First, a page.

The phrase "move it or lose it" comes to mind here and it has a whole new meaning for us. If we don't move it...we will lose it. We can lose muscle mass...we can lose range of movement...we can lose the ability to do what we once did.
If you've noticed your body is de-conditioning...what are you doing about it? Do you think there is anything you can do? there is! and I hope by sharing this information you can start being as active with your bones and joints as you're able.
This information isn't shared to replace the conversation with your doctor...it's being shared so you can start one. Before you start any exercise program...please speak to your doctor to ensure what you are choosing is safe for you to participate in.
take good care of you and your bones and joints too
Being active is one of the best ways you can keep your bones and joints working well.
Exercise can help you:
- Maintain bone density as you get older
- Lessen joint pain
- Keep off extra weight that can stress your joints
- Help your balance so you avoid falls that can damage bones and joints
As we get older, we lose bone. But strengthening exercises can help slow that process and help prevent osteoporosis. Strengthening exercises are also helpful for joints.
"The best protection for a joint is having strong muscles around that joint," says physical therapist Alice Bell, vice president of clinical services at Genesis Rehabilitation Services in Kennett Square, Pa.
Bell suggests you do strengthening exercises two to three times a week to build bones and muscles around joints. To do that, you can use hand-held weights or resistance bands. The amount of resistance or weight should tire your muscle without causing joint pain.
You should work each major muscle group, including your arms and legs, as well as your core and the muscles that support good posture, Bell says.
Give yourself at least a day between strength training so your body can rest. "Our muscles actually gain strength during the recovery," Bell says.
Aerobic exercise revs your heart. Weight-bearing exercise (such as climbing stairs, dancing, hiking, or walking) can help build bones and keep joints healthy, Bell says.
Biking and swimming are not weight-bearing activities. They may be great for your muscles, heart, and lungs, but they aren't the best choices to boost bones.
Your goal: Get at least 150 minutes of moderate aerobic activity every week, including some weight-bearing exercise. That amounts to about 30 minutes a day, 5 days a week.
You don't need to do the 30 minutes all at once. Find ways to build activity into your daily routine, whether it's yard work or taking a brisk walk (just a leisurely walk doesn’t count) with a friend.
Flexibility exercises, such as stretching and yoga, are also good for joints. These can help preserve your range of motion. Do these at least 3 days a week.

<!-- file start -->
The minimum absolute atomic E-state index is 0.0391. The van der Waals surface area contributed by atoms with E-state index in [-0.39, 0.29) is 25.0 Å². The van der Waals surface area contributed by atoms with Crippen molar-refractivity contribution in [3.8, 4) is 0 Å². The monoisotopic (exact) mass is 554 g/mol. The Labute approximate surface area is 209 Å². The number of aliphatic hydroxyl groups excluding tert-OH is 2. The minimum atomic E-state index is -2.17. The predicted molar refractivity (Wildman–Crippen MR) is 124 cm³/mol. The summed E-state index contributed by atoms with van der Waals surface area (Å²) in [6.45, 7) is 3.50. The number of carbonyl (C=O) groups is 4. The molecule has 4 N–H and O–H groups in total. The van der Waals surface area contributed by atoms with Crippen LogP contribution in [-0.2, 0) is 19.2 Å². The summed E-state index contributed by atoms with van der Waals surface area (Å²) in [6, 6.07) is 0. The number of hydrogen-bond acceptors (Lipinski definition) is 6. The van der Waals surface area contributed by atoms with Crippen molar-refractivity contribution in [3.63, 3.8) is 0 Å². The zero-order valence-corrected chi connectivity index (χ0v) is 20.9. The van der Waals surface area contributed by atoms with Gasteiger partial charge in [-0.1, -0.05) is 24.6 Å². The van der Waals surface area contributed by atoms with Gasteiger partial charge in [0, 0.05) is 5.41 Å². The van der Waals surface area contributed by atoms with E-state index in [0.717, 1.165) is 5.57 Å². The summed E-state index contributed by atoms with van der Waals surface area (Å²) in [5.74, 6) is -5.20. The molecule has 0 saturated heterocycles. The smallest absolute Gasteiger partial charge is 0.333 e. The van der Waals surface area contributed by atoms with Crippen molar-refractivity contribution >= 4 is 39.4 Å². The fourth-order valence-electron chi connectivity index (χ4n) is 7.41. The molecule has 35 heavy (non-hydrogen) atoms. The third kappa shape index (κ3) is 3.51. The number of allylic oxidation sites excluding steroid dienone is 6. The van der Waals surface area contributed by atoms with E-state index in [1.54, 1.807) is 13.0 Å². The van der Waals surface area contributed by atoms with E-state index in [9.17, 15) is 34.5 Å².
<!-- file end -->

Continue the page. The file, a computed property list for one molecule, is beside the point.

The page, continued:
Take care, though, that you don't stretch too far. Also, warm up for a few minutes first. To help prevent injuries, don't stretch a "cold" muscle.
Consider adding balance exercises to your routine three times a week, Bell suggests. She says simple exercises like standing on one leg can help prevent bone-breaking falls. Tai chi is another option to improve balance.
If you're not active now, ease into it.
"Don't measure yourself against others," says Jennifer Hootman, PhD, of the CDC's Arthritis Program.
If you have a condition like heart disease, or if you’re a man over 45 or a woman over 55, it’s a good idea to see your doctor before starting a new exercise program.
How to Avoid Injury
To keep your joints safe during exercise, Hootman offers these tips:
Don't be a weekend warrior. Spread exercise over the week to avoid overloading your joints.
Avoid extreme positions, like deep knee bends, which can harm your joints.
Exercise your back and abdomen to strengthen your core, which is important for good body mechanics.
Proper alignment is key for keeping bones healthy as well, Bell says. "You'll want to maintain good posture doing whatever activity you choose," she says. She also warns against doing exercises that involve rounding the back, such as crunches, which can cause spinal fractures in people with weak bones.
Consider working with a personal trainer to make sure you’re doing exercises correctly, since doing them incorrectly is a leading cause of injury.
Aches: Normal or Not?
It's normal to have some muscle aches and soreness after exercise. This is especially true if you're doing something new.
Regular muscle soreness should go away after a few days. Each time you change your exercise routine, which you should do regularly, or do a new exercise, the muscle soreness may return for a few days.
However, sharp muscle or joint pain, or severe swelling around a joint after workouts, could be a sign that you're going too hard or doing something wrong. Stop immediately if something hurts a lot. Check in with your doctor to see what happened. Later, when you're feeling ready, you might try switching to a less-intense exercise.
Soreness that lasts more than a few days is also a concern; you may be doing an exercise incorrectly or overloading your joints.
A physical therapist or trainer can help recommend activities that are safe and adapt exercises as needed to work with your body.
By Laura Ramos Hegwer
WebMD Feature Archive
Reviewed by Michael W. Smith, MD on May 01, 2013
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